Digitized by Jessica Suchman and Catherine Nissley.
Time was, 20 or 25 years ago, that every man, woman and child contemplating a stay in this country read and committed to memory the contents of Ruth Benedict's brilliant "The Chrysanthemum and the Sword." This classic volume was compiled as a study on the Japanese psychology in connected with wartime intelligence activities. Although Ms. Benedict never once set foot in Japan, her findings – through some might complain of oversimplification – were (and are) extraordinarily pertinent.
In the meantime, peace and prosperity intervened and intelligence requirements were superseded by those with more monetary implications. As a result, authors in both hemispheres have churned out an abundance of literature on "doing business in Japan." Also required reading.
Destined to take its place alongside these works is Robert Whiting's newly published "The Chrysanthemum and the Bat," a glimpse at the games the Japanese play through the game they play, namely baseball.
Although, on the surface, the game of baseball as it is played in Japan may appear identical to the game of baseball as it is played in the United States, it is, in fact, not. As with nearly every other import, the Japanese have shaped and molded their sport around their customs, traditions, their national personality.
Here, bats and gloves are taken to the local shrine for a regular preseason blessing. Managers are not just managers; they are also father figures who admonish their players about their personal foibles, arrange their marriages and see to it that their offspring appear in the desired time frame. "Intuition" and "feeling" are almost more a part of the game than percentage baseball theories. Lifetime employment is also a part of it; an aging third baseman from the Nippon Ham Fighters, for example, may one day find himself peddling luncheon meat.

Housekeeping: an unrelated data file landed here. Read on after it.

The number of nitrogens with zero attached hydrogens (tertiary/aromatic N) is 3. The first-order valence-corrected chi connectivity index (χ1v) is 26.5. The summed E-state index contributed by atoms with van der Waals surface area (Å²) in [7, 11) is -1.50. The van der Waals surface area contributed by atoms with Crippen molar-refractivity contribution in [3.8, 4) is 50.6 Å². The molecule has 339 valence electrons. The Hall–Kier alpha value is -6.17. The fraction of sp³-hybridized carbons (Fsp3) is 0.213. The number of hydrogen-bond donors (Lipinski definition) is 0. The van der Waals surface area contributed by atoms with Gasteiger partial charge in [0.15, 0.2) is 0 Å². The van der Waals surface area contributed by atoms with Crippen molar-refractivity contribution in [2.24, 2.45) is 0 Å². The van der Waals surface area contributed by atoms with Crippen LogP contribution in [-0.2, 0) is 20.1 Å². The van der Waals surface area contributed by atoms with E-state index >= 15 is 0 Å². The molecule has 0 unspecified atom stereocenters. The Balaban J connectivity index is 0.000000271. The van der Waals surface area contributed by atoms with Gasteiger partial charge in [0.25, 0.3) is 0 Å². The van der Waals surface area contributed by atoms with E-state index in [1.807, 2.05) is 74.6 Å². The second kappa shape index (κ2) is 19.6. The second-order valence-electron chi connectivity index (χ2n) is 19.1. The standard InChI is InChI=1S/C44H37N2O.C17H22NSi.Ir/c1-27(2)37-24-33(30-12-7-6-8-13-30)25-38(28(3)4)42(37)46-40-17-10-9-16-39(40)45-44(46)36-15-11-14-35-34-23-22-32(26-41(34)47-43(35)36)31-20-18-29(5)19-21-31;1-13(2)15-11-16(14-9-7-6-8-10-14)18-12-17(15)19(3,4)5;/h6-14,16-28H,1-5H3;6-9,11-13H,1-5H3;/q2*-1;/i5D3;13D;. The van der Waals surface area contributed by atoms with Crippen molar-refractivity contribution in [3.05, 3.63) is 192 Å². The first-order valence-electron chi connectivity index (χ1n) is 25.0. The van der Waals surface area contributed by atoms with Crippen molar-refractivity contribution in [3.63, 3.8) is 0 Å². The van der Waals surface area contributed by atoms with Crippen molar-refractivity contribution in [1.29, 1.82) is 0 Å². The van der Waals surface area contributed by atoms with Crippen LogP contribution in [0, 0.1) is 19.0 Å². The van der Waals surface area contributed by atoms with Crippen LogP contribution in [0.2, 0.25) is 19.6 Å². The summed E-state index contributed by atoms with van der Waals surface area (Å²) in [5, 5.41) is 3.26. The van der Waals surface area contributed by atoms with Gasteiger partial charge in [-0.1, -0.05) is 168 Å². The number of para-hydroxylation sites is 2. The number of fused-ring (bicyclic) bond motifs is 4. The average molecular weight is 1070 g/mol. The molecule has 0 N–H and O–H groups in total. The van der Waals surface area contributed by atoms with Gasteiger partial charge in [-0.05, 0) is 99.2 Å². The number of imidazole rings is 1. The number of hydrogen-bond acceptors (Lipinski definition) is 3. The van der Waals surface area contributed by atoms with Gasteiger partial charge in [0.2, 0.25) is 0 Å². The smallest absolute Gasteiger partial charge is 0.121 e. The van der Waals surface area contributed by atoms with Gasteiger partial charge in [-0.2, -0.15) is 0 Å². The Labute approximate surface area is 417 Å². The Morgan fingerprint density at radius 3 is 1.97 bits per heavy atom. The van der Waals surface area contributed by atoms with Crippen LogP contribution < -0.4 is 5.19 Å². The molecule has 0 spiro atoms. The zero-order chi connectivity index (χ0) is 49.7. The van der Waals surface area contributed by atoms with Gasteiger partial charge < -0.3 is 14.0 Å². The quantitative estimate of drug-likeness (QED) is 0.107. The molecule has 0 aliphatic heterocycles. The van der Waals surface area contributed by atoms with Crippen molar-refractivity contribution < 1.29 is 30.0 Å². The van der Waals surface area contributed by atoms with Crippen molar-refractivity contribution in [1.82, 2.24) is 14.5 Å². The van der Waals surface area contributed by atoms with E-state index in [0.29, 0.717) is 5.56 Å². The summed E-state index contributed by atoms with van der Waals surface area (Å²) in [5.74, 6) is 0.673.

An unreconstructed baseball fan, author Whiting nonetheless insists that this is "not a baseball book." As a never-ever-constructed baseball fan, I must agree. His account of the unique characteristics of baseball a la Japonaise and the (sometimes unsuccessful) efforts of the American players to cope with them parallel the experiences of just about any foreigner here.
This is a fascinating book, baseball fan or no. Whiting, a resident of Tokyo, a creator of education materials for children and a sometimes contributor to such publications as Sports Illustrated and Sports Magazine, has devoted considerable time and effort to researching it. His insight into the world of Japanese baseball and its cast of characters is incisive, sympathetic, well-organized and well-written. My only criticism, and a minor one at that, regards the quality of some photos, which, though supplied from the major media, are often confusing in their composition and contrast.